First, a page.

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Thursday, May 13, 2004

ACLU Was Forced to Revise Release on Patriot Act Suit

Justice Dept. Cited Secrecy Rules

By Dan Eggen
Washington Post Staff Writer
Thursday, May 13, 2004; Page A27

When a federal judge ruled two weeks ago that the American Civil Liberties Union could finally reveal the existence of a lawsuit challenging the USA Patriot Act, the group issued a news release.

But the next day, according to new documents released yesterday, the ACLU was forced to remove two paragraphs from the release posted on its Web site, after the Justice Department complained that the group had violated court secrecy rules.

One paragraph described the type of information that FBI agents could request under the law, while another merely listed the briefing schedule in the case, according to court documents and the original news release.

The dispute set off a furious round of court filings in a case that serves as both a challenge to, and an illustration of, the far-reaching power of the Patriot Act. Approved by Congress in the wake of the Sept. 11, 2001, attacks, the law gives the government greater latitude and secrecy in counterterrorism investigations and includes a provision allowing the FBI to secretly demand customer records from Internet providers and other businesses without a court order.

The ACLU first filed its lawsuit challenging the constitutionality of such demands, known as national security letters, on April 6, but the secrecy rules of the Patriot Act required the challenge to be filed under seal. A ruling April 28 allowed the release of a heavily censored version of the complaint, but the ACLU is still forbidden from revealing many details of the case, including the identity of another plaintiff who has joined in the lawsuit. The law forbids targets of national security letters to disclose that they have received one.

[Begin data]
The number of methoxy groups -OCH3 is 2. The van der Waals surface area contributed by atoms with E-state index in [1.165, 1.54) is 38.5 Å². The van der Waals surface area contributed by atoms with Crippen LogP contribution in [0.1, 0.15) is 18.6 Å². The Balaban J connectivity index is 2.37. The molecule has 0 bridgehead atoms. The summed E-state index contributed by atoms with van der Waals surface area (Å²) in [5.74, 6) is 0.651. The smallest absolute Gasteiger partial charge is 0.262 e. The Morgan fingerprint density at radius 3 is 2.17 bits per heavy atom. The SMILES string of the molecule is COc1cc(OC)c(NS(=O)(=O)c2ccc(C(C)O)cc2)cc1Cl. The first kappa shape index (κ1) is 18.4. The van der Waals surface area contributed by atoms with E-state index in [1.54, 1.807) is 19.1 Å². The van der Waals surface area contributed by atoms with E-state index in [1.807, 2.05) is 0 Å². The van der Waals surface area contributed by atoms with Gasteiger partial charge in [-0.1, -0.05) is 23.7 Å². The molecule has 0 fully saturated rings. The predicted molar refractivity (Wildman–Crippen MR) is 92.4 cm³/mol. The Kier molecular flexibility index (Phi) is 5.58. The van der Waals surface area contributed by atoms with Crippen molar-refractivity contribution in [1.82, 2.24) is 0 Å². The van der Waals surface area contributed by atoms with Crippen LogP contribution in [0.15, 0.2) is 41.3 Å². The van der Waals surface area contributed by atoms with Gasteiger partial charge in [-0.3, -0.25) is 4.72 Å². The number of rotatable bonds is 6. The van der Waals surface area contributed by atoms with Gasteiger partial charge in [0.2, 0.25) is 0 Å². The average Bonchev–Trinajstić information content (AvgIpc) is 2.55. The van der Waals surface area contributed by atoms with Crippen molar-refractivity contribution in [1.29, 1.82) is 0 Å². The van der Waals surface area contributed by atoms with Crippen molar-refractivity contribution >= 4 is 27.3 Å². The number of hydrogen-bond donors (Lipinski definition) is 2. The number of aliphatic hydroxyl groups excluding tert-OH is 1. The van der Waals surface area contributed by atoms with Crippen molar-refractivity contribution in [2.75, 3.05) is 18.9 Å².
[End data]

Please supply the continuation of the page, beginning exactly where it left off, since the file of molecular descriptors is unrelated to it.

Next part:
ACLU lawyer Ann Beeson said the court order also means that she "cannot confirm or deny" whether the ACLU is representing the second plaintiff. The group is the only counsel listed in court documents.

The dispute over the ACLU's April 28 news release centered on two paragraphs. The first laid out the court's schedule for receiving legal briefs and noted the name of the New York-based judge in the case, U.S. District Judge Victor Marrero.

The second paragraph read: "The provision under challenge allows an FBI agent to write a letter demanding the disclosure of the name, screen names, addresses, e-mail header information, and other sensitive information held by 'electronic communication service providers.' "

Justice lawyers said that both paragraphs violated a secrecy order and that the ACLU should be required to seek an exemption to publicize the information, court records show. Justice spokesman Charles Miller declined to comment yesterday.

"It simply never occurred to us that this information would be covered by the sealing order, because it's completely non-sensitive, generic information," Beeson said.

The dispute was partly resolved yesterday. Marrero ruled that the briefing schedule could be publicized, along with edited versions of other court filings. But the paragraph describing the information that can be sought remains absent.

© 2004 The Washington Post Company

What the FBI can ask for in a National Security Letter